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Prime Minister’s Questions

Boris Johnson has been a defiant Prime Minister throughout what could be considered one of the most unusual and challenging periods in history. Never far from a hard hat photo opportunity Mr Johnson has prevailed over a host of high-profile construction projects and promised to Build Back Better. Ian Weinfass at Construction News walks us through BJ’s legacy.


Northern Powerhouse Rail and HS2

In his first major speech in July 2019, Johnson committed his government to deliver the Northern Powerhouse Rail link between Manchester and Leeds. It was the biggest construction project in the UK in the first half of this century and finally begun in earnest under him. Unfortunately, things didn’t turn out well for either that or HS2. After months of review, the eastern leg of HS2 had been scrapped and Northern Powerhouse Rail significantly downgraded. At the time, a spokesperson for the High-Speed Rail Group, members of which include Keltbray, Costain and Systra, said the U-turn “significantly dents confidence in the sector”.


Getting Brexit done

Moving the UK from the European Union was also delivered under Johnson, but, the impact of Brexit on the construction sector was grossly underestimated. From the start of 2021 workers from EU countries have been subject to the same immigration rules as those from elsewhere in the world, which coincides with some of the highest vacancy rates in the sector for years. The Government rejected calls to add bricklayers and masons to the Shortage Occupation List, which would cut red tape for migrant workers by relaxing some of the rules for those high-demand roles, enabling further recruitment from abroad.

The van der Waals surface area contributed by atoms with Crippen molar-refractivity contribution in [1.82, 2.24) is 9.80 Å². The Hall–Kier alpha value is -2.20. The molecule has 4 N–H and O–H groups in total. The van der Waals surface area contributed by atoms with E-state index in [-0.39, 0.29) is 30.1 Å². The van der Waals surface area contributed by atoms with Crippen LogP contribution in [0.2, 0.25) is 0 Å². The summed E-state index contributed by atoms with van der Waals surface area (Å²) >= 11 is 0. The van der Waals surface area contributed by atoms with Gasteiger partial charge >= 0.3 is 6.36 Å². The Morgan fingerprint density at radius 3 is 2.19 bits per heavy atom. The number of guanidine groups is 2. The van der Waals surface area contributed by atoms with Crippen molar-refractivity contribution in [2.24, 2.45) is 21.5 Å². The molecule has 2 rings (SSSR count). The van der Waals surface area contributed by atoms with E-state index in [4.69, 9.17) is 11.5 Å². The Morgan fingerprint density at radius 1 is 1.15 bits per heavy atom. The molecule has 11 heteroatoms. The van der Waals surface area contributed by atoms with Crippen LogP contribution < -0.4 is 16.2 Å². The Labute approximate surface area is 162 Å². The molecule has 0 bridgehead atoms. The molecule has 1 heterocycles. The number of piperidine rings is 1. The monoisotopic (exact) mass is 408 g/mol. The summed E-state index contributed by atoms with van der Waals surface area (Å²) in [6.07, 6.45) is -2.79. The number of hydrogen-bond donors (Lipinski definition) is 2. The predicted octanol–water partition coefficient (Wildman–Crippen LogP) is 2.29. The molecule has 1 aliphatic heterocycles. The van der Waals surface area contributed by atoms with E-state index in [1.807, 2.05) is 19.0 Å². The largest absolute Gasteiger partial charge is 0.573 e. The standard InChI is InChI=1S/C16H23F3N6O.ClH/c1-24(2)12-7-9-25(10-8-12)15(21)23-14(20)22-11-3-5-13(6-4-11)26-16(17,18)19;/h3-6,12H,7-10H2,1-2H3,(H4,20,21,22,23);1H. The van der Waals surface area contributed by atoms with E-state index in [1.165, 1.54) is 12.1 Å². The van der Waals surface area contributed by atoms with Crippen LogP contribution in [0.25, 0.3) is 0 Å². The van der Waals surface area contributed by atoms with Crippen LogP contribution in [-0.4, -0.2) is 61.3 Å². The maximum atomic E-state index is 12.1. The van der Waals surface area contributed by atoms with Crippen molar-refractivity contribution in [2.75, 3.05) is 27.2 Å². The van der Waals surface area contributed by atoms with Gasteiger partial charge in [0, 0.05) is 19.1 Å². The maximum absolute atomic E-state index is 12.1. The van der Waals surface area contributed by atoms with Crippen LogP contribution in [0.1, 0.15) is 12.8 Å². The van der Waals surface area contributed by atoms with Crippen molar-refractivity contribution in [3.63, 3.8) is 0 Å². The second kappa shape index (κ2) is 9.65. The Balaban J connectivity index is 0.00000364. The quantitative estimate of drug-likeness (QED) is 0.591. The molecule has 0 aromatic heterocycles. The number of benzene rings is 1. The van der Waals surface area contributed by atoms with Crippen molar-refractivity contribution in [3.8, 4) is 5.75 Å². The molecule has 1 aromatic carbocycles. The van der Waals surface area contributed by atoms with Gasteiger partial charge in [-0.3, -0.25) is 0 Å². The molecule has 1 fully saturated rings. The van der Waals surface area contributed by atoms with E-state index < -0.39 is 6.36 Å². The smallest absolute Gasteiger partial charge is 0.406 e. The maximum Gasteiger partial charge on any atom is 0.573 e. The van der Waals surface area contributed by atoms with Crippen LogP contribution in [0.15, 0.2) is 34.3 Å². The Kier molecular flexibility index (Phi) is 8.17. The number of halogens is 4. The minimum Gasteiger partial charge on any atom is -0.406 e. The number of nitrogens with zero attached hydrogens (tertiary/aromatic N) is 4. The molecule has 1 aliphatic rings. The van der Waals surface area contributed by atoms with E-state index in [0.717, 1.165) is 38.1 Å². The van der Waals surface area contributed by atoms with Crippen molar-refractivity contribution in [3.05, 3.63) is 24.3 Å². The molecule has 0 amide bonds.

Steering through the pandemic

Just a matter of months after he moved into Number 10, the global COVID-19 pandemic struck, causing unprecedented challenges for a modern administration. His government was praised for the support it gave business with the introduction of furlough, loan schemes, a suspension of winding up orders, and – after criticism the first time – explicitly stated construction work could and should continue when announcing subsequent lockdown measures in 2020 and 2021. Support for the construction sector was also made the centrepiece of his plans to “Build Back Better”, to boost the economy and jump start recovery from the shocks of the pandemic.


40 new hospitals

Johnson’s government pledged to build 40 new hospitals by 2030 – a ambitious target that has come under intense scrutiny from its inception, not least for counting extensions and already nearly built facilities (including two Carillion had started constructing) as ‘new’. The day after his resignation speech, healthcare body NHS Providers released a survey of hospital leaders that stated two in five schemes are behind schedule, while half do not believe they have enough funding for the jobs.


A bridge too far

After plans for a Garden Bridge across the Thames and a floating estuary airport floundered and eventually failed during his time as London Mayor, Johnson showed no lack of vision for headline-grabbing projects when he proposed a bridge linking Northern Ireland with Scotland. The concept drew political ridicule from the Scottish National Party and support from Northern Ireland’s Democratic Unionists. The scheme was soon to find itself in deep water and at a projected cost of £335bn a feasibility study said it was ‘impossible to justify’. A cheaper alternative in the form of a tunnel at £209bn was also laughed out. Either way a bridge or tunnel would be the longest of their kind ever constructed.

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